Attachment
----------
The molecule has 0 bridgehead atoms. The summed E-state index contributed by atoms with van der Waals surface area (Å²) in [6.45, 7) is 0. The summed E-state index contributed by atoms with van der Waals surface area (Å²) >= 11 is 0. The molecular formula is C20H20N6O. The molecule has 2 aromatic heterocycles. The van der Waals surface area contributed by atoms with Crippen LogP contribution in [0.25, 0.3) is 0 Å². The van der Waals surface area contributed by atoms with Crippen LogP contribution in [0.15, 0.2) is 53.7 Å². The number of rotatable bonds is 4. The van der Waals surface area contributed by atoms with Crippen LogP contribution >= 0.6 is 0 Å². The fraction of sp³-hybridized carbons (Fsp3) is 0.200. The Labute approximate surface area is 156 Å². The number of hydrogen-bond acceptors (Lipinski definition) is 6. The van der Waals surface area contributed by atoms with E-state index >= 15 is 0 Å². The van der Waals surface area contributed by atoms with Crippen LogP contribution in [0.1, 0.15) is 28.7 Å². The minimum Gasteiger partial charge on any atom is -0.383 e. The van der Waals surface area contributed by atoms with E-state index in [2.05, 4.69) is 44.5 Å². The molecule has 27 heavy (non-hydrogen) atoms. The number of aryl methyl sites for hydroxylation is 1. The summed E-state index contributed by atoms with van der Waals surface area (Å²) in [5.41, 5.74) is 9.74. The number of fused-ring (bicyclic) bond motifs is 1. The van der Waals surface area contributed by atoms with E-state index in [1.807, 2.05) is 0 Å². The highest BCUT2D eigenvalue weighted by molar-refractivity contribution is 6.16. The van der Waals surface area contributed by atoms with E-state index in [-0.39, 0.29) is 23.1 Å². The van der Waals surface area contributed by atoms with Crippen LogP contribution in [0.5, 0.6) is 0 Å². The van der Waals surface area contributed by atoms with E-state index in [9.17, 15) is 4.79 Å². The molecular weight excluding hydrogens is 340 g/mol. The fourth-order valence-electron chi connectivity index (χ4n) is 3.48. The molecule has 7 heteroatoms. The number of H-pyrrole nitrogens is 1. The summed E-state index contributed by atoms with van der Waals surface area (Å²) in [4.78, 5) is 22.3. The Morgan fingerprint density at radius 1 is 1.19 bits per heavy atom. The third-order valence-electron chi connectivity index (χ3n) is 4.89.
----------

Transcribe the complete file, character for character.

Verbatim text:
The molecule has 0 bridgehead atoms. The summed E-state index contributed by atoms with van der Waals surface area (Å²) in [6.45, 7) is 0. The summed E-state index contributed by atoms with van der Waals surface area (Å²) >= 11 is 0. The molecular formula is C20H20N6O. The molecule has 2 aromatic heterocycles. The van der Waals surface area contributed by atoms with Crippen LogP contribution in [0.25, 0.3) is 0 Å². The van der Waals surface area contributed by atoms with Crippen LogP contribution in [0.15, 0.2) is 53.7 Å². The number of rotatable bonds is 4. The van der Waals surface area contributed by atoms with Crippen LogP contribution >= 0.6 is 0 Å². The fraction of sp³-hybridized carbons (Fsp3) is 0.200. The Labute approximate surface area is 156 Å². The number of hydrogen-bond acceptors (Lipinski definition) is 6. The van der Waals surface area contributed by atoms with E-state index >= 15 is 0 Å². The van der Waals surface area contributed by atoms with Crippen LogP contribution in [0.1, 0.15) is 28.7 Å². The minimum Gasteiger partial charge on any atom is -0.383 e. The van der Waals surface area contributed by atoms with E-state index in [2.05, 4.69) is 44.5 Å². The molecule has 27 heavy (non-hydrogen) atoms. The number of aryl methyl sites for hydroxylation is 1. The summed E-state index contributed by atoms with van der Waals surface area (Å²) in [5.41, 5.74) is 9.74. The number of fused-ring (bicyclic) bond motifs is 1. The van der Waals surface area contributed by atoms with E-state index in [1.807, 2.05) is 0 Å². The highest BCUT2D eigenvalue weighted by molar-refractivity contribution is 6.16. The van der Waals surface area contributed by atoms with E-state index in [-0.39, 0.29) is 23.1 Å². The van der Waals surface area contributed by atoms with Crippen LogP contribution in [0.5, 0.6) is 0 Å². The van der Waals surface area contributed by atoms with E-state index in [9.17, 15) is 4.79 Å². The molecular weight excluding hydrogens is 340 g/mol. The fourth-order valence-electron chi connectivity index (χ4n) is 3.48. The molecule has 7 heteroatoms. The number of H-pyrrole nitrogens is 1. The summed E-state index contributed by atoms with van der Waals surface area (Å²) in [4.78, 5) is 22.3. The Morgan fingerprint density at radius 1 is 1.19 bits per heavy atom. The third-order valence-electron chi connectivity index (χ3n) is 4.89.